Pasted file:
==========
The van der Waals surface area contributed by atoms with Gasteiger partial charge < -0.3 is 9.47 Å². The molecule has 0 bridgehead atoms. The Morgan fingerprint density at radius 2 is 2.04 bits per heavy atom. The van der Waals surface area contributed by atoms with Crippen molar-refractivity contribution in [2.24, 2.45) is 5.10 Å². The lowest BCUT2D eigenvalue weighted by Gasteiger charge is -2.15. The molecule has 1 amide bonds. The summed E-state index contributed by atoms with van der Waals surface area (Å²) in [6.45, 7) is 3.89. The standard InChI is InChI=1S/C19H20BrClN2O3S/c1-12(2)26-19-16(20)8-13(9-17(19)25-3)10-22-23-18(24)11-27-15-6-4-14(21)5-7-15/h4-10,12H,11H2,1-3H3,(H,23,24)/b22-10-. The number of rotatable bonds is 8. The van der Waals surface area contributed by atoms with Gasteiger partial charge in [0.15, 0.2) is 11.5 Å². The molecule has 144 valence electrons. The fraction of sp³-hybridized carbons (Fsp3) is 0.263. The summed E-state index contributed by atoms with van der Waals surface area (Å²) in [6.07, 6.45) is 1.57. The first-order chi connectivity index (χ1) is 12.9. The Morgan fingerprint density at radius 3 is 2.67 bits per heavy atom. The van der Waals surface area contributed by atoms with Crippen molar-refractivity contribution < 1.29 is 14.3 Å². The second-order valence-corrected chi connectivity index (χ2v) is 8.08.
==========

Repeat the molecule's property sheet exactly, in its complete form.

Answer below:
The van der Waals surface area contributed by atoms with Gasteiger partial charge < -0.3 is 9.47 Å². The molecule has 0 bridgehead atoms. The Morgan fingerprint density at radius 2 is 2.04 bits per heavy atom. The van der Waals surface area contributed by atoms with Crippen molar-refractivity contribution in [2.24, 2.45) is 5.10 Å². The lowest BCUT2D eigenvalue weighted by Gasteiger charge is -2.15. The molecule has 1 amide bonds. The summed E-state index contributed by atoms with van der Waals surface area (Å²) in [6.45, 7) is 3.89. The standard InChI is InChI=1S/C19H20BrClN2O3S/c1-12(2)26-19-16(20)8-13(9-17(19)25-3)10-22-23-18(24)11-27-15-6-4-14(21)5-7-15/h4-10,12H,11H2,1-3H3,(H,23,24)/b22-10-. The number of rotatable bonds is 8. The van der Waals surface area contributed by atoms with Gasteiger partial charge in [0.15, 0.2) is 11.5 Å². The molecule has 144 valence electrons. The fraction of sp³-hybridized carbons (Fsp3) is 0.263. The summed E-state index contributed by atoms with van der Waals surface area (Å²) in [6.07, 6.45) is 1.57. The first-order chi connectivity index (χ1) is 12.9. The Morgan fingerprint density at radius 3 is 2.67 bits per heavy atom. The van der Waals surface area contributed by atoms with Crippen molar-refractivity contribution < 1.29 is 14.3 Å². The second-order valence-corrected chi connectivity index (χ2v) is 8.08.